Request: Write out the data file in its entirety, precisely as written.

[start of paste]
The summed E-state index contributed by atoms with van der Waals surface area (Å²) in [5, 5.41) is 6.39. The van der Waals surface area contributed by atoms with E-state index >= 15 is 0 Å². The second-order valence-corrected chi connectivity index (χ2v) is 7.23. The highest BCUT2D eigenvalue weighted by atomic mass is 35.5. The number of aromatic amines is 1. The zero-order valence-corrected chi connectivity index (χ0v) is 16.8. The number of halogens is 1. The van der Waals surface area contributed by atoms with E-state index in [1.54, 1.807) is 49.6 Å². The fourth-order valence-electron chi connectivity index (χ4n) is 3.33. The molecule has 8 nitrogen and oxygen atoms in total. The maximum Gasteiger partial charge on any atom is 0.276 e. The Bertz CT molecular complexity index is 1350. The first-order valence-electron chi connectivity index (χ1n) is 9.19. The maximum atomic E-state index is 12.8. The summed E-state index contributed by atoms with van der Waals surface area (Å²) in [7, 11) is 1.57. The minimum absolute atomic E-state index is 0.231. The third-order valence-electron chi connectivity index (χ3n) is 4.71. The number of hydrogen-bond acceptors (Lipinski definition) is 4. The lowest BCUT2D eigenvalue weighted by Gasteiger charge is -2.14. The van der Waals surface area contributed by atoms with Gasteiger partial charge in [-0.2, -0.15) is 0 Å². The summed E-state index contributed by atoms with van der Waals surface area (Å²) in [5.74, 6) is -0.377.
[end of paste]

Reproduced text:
The summed E-state index contributed by atoms with van der Waals surface area (Å²) in [5, 5.41) is 6.39. The van der Waals surface area contributed by atoms with E-state index >= 15 is 0 Å². The second-order valence-corrected chi connectivity index (χ2v) is 7.23. The highest BCUT2D eigenvalue weighted by atomic mass is 35.5. The number of aromatic amines is 1. The zero-order valence-corrected chi connectivity index (χ0v) is 16.8. The number of halogens is 1. The van der Waals surface area contributed by atoms with E-state index in [1.54, 1.807) is 49.6 Å². The fourth-order valence-electron chi connectivity index (χ4n) is 3.33. The molecule has 8 nitrogen and oxygen atoms in total. The maximum Gasteiger partial charge on any atom is 0.276 e. The Bertz CT molecular complexity index is 1350. The first-order valence-electron chi connectivity index (χ1n) is 9.19. The maximum atomic E-state index is 12.8. The summed E-state index contributed by atoms with van der Waals surface area (Å²) in [7, 11) is 1.57. The minimum absolute atomic E-state index is 0.231. The third-order valence-electron chi connectivity index (χ3n) is 4.71. The number of hydrogen-bond acceptors (Lipinski definition) is 4. The lowest BCUT2D eigenvalue weighted by Gasteiger charge is -2.14. The van der Waals surface area contributed by atoms with Gasteiger partial charge in [-0.2, -0.15) is 0 Å². The summed E-state index contributed by atoms with van der Waals surface area (Å²) in [5.74, 6) is -0.377.